On May 10, the board of directors of Forest Renewal BC will sit down to a critical meeting to try and unravel the potential mess the politicians have made for them…
On May 10, while most of us will be dealing with the din of the election and other government weapons of mass distraction, the board of directors of Forest Renewal BC will sit down to a critical meeting to try and unravel the potential mess the politicians have made for them. Last week, just before the writ was dropped, Cabinet produced an Order in Council instructing FRBC to come up with as much as $25-million for a trust fund to deal with some of the collateral damage to communities and workers contained in government¹s compromise with the environmental movement over logging in the Mid Coast. That was actually the second OIC directed to the board regarding the Central Coast Interim Land and Resource Management Plan. The first one announced a few weeks earlier was for a $10-million trust fund donation. Forest Renewal BC is now on the hook for up to a total $35-million to assist affected Central Coast communities ³in transition² as a result of the agreement. ³In transition² is a euphemism for deep trouble.
On the surface the figures look bleak for Forest Renewal BC. This fiscal year¹s FRBC business plan includes a $140-million deficit to maintain a forecasted $280-million program. That shortfall will come out of the corporation¹s continuity fund which stands at around $210-million. At the current draw-down rate it looks like it will expire in two years. FRBC revenues for this year are forecast at $154-million.
And that¹s not all of the funding dilemma the corporation¹s board faces.
They recently committed in principle $17-million to deal with the province¹s worst environmental catastrophe in decades, the Interior beetle infestation. Until we can convince both federal and provincial governments to recognize this world-class blight as the natural disaster it is and fully fund it accordingly the FRBC board has put up its own ante. Noble, perhaps, but it brings the so far unfunded burden total to $52-million.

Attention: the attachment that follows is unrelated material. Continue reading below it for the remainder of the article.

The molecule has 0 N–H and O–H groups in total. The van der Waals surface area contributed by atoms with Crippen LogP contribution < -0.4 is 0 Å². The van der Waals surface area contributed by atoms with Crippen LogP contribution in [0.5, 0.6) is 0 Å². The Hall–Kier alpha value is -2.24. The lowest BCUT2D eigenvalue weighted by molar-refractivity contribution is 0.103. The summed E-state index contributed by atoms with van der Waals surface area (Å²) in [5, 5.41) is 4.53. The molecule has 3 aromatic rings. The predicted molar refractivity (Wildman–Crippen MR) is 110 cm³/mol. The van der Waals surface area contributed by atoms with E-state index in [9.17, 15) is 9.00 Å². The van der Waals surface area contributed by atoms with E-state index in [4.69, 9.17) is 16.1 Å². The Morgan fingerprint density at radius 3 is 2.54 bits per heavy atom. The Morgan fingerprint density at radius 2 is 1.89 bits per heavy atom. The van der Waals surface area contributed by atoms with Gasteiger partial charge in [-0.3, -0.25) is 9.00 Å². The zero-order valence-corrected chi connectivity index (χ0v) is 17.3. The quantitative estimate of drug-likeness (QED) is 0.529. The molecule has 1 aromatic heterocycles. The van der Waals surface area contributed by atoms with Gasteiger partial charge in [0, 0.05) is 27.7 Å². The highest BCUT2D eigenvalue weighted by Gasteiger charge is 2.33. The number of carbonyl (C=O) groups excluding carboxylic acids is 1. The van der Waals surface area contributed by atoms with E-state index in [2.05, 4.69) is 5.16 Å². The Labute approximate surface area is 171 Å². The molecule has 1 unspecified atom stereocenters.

Simple arithmetic leads you to ask where¹s the money going to come from and which programs will be sacrificed to make up the difference.
Fortunately, it¹s not that simple. There is some fluidity to all those numbers particularly around just when the monies will actually be needed. The cash flow for the Central Coast mitigation won¹t likely be turned on all at once. Ten million dollars is required up front and sources at FRBC say they can manage this without compromising this year¹s program. Of the other money up to $10-million is matching funds which will only be set aside as industry comes up with its share. The remaining $15-million is described as ³as needed.² Just when it will be needed is up to a mitigation strategic group headed by former New Forest Opportunities Ltd. CEO Bob Beard. That group will report to the board May 10 and outline some options.
As for the beetle money; throwing that at the forest all at once could produce the paradox of an artificial explosion of work followed by a collapse which might, in the long run, harm the frail Interior logging economy. Given that, the beetle money will not likely be required in one lump allowing the board some long term planning options. Add to this the general conservative tendency in many of the revenue forecasts and there is room for some optimism. There may be a little more money in the system than we think and FRBC programs might only get singed as opposed to fried. But this picture is predicated on some notional accounting which may not be much against the overriding implications of the collapse of the softwood lumber agreement and the low prices for B.C. wood on the international commodities market. We are still facing some hard times which could take a further toll on FRBC making these latest demands crippling if not fatal.
The board will have to pull off something close to prescience to come up with a strategy that anticipates all the variables we face in B.C. at the moment. What will the Americans do with the softwood lumber agreement? Are the rising dimension lumber prices‹usually a good sign‹actually symptoms of already decreasing Canadian exports to the U.S and as a result decreasing stumpage revenues? What will the Liberal FRBC election rhetoric actually mean if they form the next government? How many more resource communities face calamities resulting from reduced harvests? I doubt these issues were much on the minds of the NDP when they ordered FRBC to finance the negative fall out from their Central Coast agreement.
Like any political decision it was a case of act now and figure out what it means later. And it is not the first time FRBC has been interfered with for political reasons. The IWA was clearly behind this last initiative as they have been in past misadventures such as the Jobs & Timber Accord and New Forest Opportunities Ltd. What must be hardest for the FRBC directors is to have their considered strategies meddled with for naked political reasons.
If the Liberals want to overhaul FRBC they should make it immune from short term political interference. That would be a truly drastic overhaul.